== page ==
Coolidge Report on Classified Information (1956)
The MemoryHole is down, so here’s my little intro to the Coolidge Report as well as the report itself. It’s helpful I think to revisit Coolidge during this time of public examination of WikiLeaks and the impact of classified information disclosure on national security.
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The Coolidge Committee, chaired by attorney and former Assistant Secretary of Defense Charles A. Coolidge, is one committee in a series of commissions and committees organized to review policies and procedures related to classifying security information, secrecy, unauthorized disclosures of classified information – and leaks. Formally titled the “Committee on Classified Information,” the Coolidge Committee was established as a five member committee by Secretary of Defense Charles E. Wilson in August, 1956. Harold C. Relyea (7) suggests that Secretary Wilson was prompted to create the Committee due to “two columns by New York Times reporter Tony Leviero” related to defense policy: “one in May revealing serious inter-service disputes over defense policy, and another in July disclosing a proposed 800,000-man cut in military personnel.”
In charging the Committee, Secretary Wilson wrote Mr. Coolidge on August 13, 1956, requesting he ask “…a senior retired officer from each Military Service to serve with you.” Admiral William M. Fechteler, General John E. Hull, General Gerald C. Thomas, and Lieutenant General Idwal H. Edwards served beside Coolidge reviewing “present laws, Executive Orders, Department of Defense regulations and directives pertaining to the classification of information and the safeguarding of classified information,” as directed by Secretary Wilson. The Committee also undertook an “examination of the organizations and procedures in the Department of Defense designed to prevent the inadvertent disclosure of classified information in any manner” (Coolidge Committee report, Appendix A. 1-2). It is this latter issue that has earned the Coolidge Committee a notable place in information security history.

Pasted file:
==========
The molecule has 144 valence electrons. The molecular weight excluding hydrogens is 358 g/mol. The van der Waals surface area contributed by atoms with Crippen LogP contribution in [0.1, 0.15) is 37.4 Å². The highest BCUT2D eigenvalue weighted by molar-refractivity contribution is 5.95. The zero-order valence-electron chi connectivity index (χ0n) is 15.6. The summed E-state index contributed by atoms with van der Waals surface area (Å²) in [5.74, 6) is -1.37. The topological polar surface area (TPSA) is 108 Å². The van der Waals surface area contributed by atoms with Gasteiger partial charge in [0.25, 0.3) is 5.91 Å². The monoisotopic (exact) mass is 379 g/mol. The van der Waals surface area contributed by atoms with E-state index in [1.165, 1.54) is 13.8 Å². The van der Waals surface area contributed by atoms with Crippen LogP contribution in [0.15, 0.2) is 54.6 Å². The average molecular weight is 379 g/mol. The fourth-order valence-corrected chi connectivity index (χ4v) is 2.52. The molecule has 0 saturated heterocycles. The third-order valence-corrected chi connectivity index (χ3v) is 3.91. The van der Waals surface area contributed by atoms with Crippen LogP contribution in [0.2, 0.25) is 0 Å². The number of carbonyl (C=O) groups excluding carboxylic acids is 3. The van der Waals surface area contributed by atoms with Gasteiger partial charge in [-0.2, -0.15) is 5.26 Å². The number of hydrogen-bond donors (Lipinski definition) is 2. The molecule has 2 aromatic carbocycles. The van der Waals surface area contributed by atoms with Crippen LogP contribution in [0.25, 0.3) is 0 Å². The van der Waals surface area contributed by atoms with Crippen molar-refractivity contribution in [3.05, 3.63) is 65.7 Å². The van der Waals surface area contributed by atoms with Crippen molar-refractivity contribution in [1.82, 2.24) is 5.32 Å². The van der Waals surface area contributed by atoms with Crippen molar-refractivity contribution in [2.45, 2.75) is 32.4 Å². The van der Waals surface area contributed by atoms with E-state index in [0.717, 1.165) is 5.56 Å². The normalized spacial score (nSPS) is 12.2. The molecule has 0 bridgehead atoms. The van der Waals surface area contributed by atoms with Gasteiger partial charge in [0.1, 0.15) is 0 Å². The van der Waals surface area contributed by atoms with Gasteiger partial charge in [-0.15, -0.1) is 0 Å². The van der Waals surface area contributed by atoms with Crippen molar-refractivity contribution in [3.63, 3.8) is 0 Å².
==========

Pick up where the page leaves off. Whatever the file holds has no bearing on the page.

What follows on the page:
The Coolidge Report identified several types of leaks: the Administrative Leak, or the “unauthorized disclosure of administrative matters”(Part VII; 4d), and the Classified Information Security Leak, which is categorized by the Committee as “deliberative disclosures of classified information” (Part B.) Research on the sociology of leaks has continued by Stephen Hess, who developed a typology of six types of leaks. From a systems perspective however, the complex process of leaking is a “symbiotic relationship.” As philosopher Sissela Bok (1984:248) explains: